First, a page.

Physiological and behavioral indicators of heat stress in cattle are time- and labor-intensive to measure, and difficult to observe in extensive feedlot and pasture settings. We proposed to record respiration rate and standing behavior using unmanned aerial vehicles. Videos were recorded above steers on feedlot in the morning (0830–1130) and afternoon (1400–1700) over 10 d between 25 July and 10 August and cows on pasture over 9 d between 19 and 29 August In the feedlot, video recordings on 925 individuals (264 black coated, 413 red, and 248 white) were obtained, varying in breed which included Black Angus, Hereford, Charolais, Canadian Speckle Park, and Simmental. On pasture, video recordings on 267 individuals (116 Black Angus and 151 Hereford) were obtained. Observer software was used to analyze videos. Respiration rate in feedlot cattle was the highest in black cattle, followed by red cattle, then white cattle. Coat color did not affect respiration rate in cows on pasture; temperatures on pasture were lower than in feedlots and the effect of coat color may not manifest until a certain heat load threshold. The probability that cattle would be standing increased with heat load index in feedlot and pasture settings.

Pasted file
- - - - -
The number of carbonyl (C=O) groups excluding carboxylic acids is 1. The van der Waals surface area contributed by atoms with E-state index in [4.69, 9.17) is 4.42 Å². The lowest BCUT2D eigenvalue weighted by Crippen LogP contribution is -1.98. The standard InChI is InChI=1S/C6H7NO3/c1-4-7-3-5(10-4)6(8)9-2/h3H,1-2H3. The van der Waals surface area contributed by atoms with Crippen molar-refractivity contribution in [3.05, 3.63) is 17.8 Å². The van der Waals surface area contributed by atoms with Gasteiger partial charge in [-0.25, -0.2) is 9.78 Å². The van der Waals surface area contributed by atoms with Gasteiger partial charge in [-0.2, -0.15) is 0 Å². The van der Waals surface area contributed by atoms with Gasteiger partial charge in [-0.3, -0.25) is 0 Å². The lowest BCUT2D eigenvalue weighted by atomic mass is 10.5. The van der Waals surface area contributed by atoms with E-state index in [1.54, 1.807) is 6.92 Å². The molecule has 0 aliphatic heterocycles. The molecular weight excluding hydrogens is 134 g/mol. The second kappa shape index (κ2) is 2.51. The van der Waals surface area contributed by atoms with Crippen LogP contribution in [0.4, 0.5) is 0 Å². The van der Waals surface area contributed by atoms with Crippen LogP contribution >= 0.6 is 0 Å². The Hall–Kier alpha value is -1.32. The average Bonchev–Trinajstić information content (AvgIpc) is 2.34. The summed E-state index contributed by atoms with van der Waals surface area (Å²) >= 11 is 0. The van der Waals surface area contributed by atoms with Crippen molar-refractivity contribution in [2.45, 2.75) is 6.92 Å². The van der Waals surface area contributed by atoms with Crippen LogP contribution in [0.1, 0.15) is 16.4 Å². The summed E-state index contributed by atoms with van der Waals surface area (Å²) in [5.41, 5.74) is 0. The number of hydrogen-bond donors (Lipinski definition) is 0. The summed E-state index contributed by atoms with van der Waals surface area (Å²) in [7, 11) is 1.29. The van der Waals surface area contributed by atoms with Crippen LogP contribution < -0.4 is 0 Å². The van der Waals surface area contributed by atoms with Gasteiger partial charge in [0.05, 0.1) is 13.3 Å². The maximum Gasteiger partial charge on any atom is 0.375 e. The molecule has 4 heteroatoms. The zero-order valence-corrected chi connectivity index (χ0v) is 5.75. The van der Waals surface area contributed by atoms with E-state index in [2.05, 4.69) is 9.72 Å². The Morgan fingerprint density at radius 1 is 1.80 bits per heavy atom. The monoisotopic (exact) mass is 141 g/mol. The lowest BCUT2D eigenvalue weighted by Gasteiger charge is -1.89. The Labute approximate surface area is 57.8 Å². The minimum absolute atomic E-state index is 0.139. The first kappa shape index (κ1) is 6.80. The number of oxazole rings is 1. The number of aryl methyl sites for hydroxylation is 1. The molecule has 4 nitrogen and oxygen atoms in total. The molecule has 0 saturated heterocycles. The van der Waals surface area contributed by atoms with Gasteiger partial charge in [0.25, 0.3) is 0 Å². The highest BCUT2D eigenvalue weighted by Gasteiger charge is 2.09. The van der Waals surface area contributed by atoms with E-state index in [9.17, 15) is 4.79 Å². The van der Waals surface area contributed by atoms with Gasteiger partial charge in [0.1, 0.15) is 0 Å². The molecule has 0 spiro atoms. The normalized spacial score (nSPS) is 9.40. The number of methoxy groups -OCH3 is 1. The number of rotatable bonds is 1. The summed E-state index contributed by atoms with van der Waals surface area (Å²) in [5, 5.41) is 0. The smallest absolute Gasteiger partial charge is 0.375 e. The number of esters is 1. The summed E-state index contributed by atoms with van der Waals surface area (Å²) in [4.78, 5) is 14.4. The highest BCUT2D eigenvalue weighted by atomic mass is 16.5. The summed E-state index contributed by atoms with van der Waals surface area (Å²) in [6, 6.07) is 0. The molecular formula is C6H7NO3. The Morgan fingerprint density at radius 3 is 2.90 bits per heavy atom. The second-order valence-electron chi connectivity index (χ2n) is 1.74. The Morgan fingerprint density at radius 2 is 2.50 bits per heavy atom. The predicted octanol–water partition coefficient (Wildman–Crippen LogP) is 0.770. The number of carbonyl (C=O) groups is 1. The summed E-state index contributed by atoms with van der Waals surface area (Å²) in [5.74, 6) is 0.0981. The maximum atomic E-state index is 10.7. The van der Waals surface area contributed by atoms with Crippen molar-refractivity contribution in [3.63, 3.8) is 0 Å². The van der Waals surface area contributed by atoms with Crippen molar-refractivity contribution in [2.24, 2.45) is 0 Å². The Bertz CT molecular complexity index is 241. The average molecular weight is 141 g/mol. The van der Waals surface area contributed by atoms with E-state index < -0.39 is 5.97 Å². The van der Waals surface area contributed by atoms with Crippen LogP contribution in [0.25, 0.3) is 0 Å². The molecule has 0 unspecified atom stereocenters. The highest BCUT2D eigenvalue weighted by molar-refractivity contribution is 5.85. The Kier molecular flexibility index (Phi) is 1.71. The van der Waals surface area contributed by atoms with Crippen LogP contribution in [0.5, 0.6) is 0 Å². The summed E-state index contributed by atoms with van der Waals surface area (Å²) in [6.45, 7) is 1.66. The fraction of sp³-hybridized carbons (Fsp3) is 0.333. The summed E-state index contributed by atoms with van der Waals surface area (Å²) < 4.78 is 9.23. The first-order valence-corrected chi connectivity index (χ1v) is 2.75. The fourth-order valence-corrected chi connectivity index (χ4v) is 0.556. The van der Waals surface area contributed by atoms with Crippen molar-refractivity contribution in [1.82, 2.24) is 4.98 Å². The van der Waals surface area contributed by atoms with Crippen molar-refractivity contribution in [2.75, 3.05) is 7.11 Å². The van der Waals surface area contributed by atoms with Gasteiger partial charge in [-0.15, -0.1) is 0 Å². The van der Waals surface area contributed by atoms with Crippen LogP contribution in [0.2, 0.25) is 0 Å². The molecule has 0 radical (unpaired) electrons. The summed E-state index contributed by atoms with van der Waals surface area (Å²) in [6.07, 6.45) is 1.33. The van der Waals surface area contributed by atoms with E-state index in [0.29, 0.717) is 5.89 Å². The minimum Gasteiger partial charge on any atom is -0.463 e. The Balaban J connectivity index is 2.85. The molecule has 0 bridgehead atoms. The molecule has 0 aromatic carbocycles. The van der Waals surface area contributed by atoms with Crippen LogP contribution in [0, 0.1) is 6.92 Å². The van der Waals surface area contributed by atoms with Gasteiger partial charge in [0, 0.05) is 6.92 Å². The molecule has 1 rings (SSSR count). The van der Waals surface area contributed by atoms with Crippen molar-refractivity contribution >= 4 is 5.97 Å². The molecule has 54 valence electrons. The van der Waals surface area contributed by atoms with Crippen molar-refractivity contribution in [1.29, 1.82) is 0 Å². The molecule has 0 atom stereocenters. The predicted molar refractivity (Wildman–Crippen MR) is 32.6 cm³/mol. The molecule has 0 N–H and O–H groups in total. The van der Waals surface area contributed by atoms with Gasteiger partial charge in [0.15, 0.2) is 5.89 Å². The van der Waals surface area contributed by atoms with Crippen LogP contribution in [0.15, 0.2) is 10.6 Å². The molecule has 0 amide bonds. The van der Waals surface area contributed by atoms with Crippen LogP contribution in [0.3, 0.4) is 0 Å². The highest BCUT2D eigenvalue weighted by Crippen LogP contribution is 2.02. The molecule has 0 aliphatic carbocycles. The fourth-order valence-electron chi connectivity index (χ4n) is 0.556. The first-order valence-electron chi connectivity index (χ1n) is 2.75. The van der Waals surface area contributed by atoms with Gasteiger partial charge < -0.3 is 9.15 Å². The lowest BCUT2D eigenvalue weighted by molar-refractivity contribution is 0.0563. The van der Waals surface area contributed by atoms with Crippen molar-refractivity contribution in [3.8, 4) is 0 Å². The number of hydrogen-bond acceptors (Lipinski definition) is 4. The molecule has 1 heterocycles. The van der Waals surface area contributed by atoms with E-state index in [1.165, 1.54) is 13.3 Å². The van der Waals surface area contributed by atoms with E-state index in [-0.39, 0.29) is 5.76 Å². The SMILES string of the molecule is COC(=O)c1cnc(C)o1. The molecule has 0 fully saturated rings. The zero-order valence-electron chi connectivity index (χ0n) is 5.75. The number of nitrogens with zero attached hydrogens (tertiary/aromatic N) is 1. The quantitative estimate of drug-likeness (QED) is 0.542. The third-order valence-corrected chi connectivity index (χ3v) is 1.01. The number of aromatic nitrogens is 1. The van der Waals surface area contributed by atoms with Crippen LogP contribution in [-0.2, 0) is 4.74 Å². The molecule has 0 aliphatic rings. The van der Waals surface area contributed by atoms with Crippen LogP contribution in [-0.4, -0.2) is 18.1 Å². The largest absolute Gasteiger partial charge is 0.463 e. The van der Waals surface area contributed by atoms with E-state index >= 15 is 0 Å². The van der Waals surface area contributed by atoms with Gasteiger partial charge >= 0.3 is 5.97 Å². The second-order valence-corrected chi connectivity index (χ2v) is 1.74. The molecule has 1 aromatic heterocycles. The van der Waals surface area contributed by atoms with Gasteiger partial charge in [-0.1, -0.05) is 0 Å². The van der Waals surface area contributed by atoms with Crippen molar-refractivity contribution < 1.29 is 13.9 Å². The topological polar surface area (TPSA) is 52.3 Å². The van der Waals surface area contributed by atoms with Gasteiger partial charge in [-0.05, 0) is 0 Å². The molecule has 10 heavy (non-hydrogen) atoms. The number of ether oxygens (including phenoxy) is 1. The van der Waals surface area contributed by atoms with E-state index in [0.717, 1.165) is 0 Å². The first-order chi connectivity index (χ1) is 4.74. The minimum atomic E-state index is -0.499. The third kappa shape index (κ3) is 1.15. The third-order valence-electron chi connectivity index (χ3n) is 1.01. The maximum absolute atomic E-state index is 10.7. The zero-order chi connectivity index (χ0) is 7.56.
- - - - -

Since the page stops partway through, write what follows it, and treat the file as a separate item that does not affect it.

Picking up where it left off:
You have requested a machine translation of selected content from our databases. This functionality is provided solely for your convenience and is in no way intended to replace human translation. Neither BioOne nor the owners and publishers of the content make, and they explicitly disclaim, any express or implied representations or warranties of any kind, including, without limitation, representations and warranties as to the functionality of the translation feature or the accuracy or completeness of the translations.
Translations are not retained in our system. Your use of this feature and the translations is subject to all use restrictions contained in the Terms and Conditions of Use of the BioOne website.